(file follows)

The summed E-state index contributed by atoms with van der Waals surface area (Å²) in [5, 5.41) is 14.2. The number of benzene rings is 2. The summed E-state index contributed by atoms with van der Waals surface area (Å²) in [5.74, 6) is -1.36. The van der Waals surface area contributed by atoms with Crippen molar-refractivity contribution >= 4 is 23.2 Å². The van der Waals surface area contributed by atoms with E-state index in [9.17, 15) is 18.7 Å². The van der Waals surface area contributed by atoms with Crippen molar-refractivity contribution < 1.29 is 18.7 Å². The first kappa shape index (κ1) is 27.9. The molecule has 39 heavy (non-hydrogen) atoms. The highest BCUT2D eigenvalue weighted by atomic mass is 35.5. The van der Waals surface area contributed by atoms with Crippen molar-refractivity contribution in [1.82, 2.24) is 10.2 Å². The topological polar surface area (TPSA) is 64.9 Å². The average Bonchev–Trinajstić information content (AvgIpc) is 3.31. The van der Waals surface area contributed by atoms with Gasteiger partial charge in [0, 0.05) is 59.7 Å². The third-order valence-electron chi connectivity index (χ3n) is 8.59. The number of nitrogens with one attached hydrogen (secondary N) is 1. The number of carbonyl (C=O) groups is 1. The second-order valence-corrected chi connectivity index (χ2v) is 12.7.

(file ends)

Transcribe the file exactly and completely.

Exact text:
The summed E-state index contributed by atoms with van der Waals surface area (Å²) in [5, 5.41) is 14.2. The number of benzene rings is 2. The summed E-state index contributed by atoms with van der Waals surface area (Å²) in [5.74, 6) is -1.36. The van der Waals surface area contributed by atoms with Crippen molar-refractivity contribution >= 4 is 23.2 Å². The van der Waals surface area contributed by atoms with E-state index in [9.17, 15) is 18.7 Å². The van der Waals surface area contributed by atoms with Crippen molar-refractivity contribution < 1.29 is 18.7 Å². The first kappa shape index (κ1) is 27.9. The molecule has 39 heavy (non-hydrogen) atoms. The highest BCUT2D eigenvalue weighted by atomic mass is 35.5. The van der Waals surface area contributed by atoms with Crippen molar-refractivity contribution in [1.82, 2.24) is 10.2 Å². The topological polar surface area (TPSA) is 64.9 Å². The average Bonchev–Trinajstić information content (AvgIpc) is 3.31. The van der Waals surface area contributed by atoms with Gasteiger partial charge in [0, 0.05) is 59.7 Å². The third-order valence-electron chi connectivity index (χ3n) is 8.59. The number of nitrogens with one attached hydrogen (secondary N) is 1. The number of carbonyl (C=O) groups is 1. The second-order valence-corrected chi connectivity index (χ2v) is 12.7.